Ontario schools boards are finding alternatives for in-person learning as CUPE education workers went on strike Friday, despite the provincial government passing legislation to make their strike action illegal.
Using the notwithstanding clause, the provincial government overrode the Canadian Union of Public Employees (CUPE) education workers’ right to collective bargaining, imposing a contract that did not meet their proposed increase, and which made
On Friday, however, CUPE education workers staged a strike and, along with supporters throughout Ontario, picketed and protested the Ontario government’s decision to invoke the notwithstanding clause.
“These are custodians, EAs (educational assistants), ECEs (early childhood educators), they do very important work,” said Angela Kennedy, Toronto Catholic District School Board trustee of Ward 11 East York-Toronto, as well as Chair of the Toronto Catholic District School Board.
“They’re the foundation of our school board and if we don’t have them in the schools, then the schools can’t operate.”
As a result, public schools with CUPE employees are closing during the strike action. In the Toronto District School Board, students not enrolled in virtual learning will be given work to complete from home, and in the Toronto Catholic District School Board, effective Monday, students will be moved to remote learning.
Both boards said that third-party daycare options will be available, though the TDSB will provide an update on daycare services if the strike continues into next week.
The notwithstanding clause was invoked when CUPE signalled their intention to strike after they and the provincial government were unable to come to an agreement on a new contract. CUPE was asking for an annual wage increase of 11.7 per cent for all CUPE education workers, but the provincial government was offering a two per cent increase for those earning under $40,000 and 1.25 per cent for those earning over $40,000.
Mai-Liis Tammemagi is a parent who has two children at R.H McGregor Elementary School in East York, one of whom is a child with autism and depends on help from CUPE education workers.
“The person that works with my son every day … is like a lifeline to my family,” Tammemagi said. “He goes above and beyond every single day to try to support my child. If he wasn’t at the school, my child wouldn’t be in school.”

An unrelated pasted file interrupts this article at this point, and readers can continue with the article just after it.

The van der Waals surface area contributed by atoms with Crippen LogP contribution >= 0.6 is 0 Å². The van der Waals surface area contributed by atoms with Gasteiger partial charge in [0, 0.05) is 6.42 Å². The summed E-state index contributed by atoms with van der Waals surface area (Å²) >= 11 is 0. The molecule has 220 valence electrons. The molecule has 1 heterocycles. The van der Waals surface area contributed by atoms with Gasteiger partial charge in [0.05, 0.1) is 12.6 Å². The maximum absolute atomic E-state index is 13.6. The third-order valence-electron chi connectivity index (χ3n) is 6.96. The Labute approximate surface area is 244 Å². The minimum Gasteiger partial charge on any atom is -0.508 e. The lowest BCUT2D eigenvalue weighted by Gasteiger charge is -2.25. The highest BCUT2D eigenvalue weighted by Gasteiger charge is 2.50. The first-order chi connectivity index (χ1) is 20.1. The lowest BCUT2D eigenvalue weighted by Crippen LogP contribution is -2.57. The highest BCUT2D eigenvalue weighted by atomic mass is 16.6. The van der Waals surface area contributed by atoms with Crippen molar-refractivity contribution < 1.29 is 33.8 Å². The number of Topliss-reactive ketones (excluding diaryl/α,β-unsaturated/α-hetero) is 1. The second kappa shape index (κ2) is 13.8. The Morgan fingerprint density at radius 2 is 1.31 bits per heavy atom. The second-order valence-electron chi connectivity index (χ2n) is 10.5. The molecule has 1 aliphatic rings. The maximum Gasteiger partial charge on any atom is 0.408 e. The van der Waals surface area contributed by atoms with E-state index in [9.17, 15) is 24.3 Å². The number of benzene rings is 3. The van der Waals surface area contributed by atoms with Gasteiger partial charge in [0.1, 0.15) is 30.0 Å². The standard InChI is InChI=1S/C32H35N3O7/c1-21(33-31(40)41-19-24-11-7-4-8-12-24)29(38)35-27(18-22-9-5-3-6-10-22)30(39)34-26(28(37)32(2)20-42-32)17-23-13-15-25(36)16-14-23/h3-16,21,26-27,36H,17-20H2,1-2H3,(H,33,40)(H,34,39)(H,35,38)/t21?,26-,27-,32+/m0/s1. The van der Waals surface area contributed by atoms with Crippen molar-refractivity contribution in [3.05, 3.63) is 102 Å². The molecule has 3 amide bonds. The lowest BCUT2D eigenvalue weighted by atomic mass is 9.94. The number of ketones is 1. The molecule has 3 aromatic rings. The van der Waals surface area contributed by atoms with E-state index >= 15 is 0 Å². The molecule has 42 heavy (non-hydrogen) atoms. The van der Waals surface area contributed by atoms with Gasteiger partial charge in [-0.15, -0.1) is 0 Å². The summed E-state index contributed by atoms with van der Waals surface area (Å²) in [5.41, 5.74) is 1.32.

Tammemagi said that learning from home would be difficult as it would disrupt her son’s routine, but that she supports CUPE workers in their strike.
“Seeing [Minister of Education] Stephen Lecce talk about how it’s so important to keep kids in the classroom, but not talking about the incredible work these staff members do, really frustrates me,” Tammemagi said.
“If they wanted to keep students in the classroom, all they had to do was come up with the funding to support these super important workers that have every right to their wage increase.”
Stephanie Radcliffe is another parent with two children at R.H McGregor Elementary School, and said she had heard nothing but support for CUPE education workers.
“I certainly talked to other parents when there was the other strike action that was happening before the pandemic, and there were some people who were less sympathetic,” she said. “This time I feel like it’s really different.
“I haven’t spoken to any parents who are on the government’s side on this one … these are the people that take care of our kids, these are the people that help them when they have a scraped knee, when they need extra support in class, these are people that as working parents we really rely on.”
Radcliffe said she is lucky in that she can make arrangements for her children if there is no school on Friday, but is worried that low-income parents and CUPE workers with children may be unable to do the same.
The Keeping Students in Class Act
In response to the government using the notwithstanding clause to legislate The Keeping Students in Class Act, CUPE did not back down and instead said they would continue supporting their members in their strike action.
“This is an appalling display of contempt for workers’ rights, for the collective bargaining process, and for the workers who look after our kids and keep our schools running,” said CUPE National President Matt Hancock in a news release on Monday. “And to our members: you are not alone. You have the full force of Canada’s largest union and our 715,000 members nationwide standing with you. We have your back.”
Rafael Gomez, an associate professor of employment relations at the University of Toronto, believes that using the notwithstanding clause to override the right to collective bargaining is a “slippery slope.”
“It’s dangerous when you start to take away independent actors and independent institutions in a society, and collective bargaining is one of those institutions that allows for the conflict that exists in the employment relationship to be channeled in some productive way,” Gomez said.
While CUPE cannot fight the legislation, Gomez said they can still maintain engagement with the public and their members, and advocate for the right to collective bargaining.
Bill 28 also contains terms that allow the provincial government to fine CUPE education workers, as well as the union, up to $220 million daily.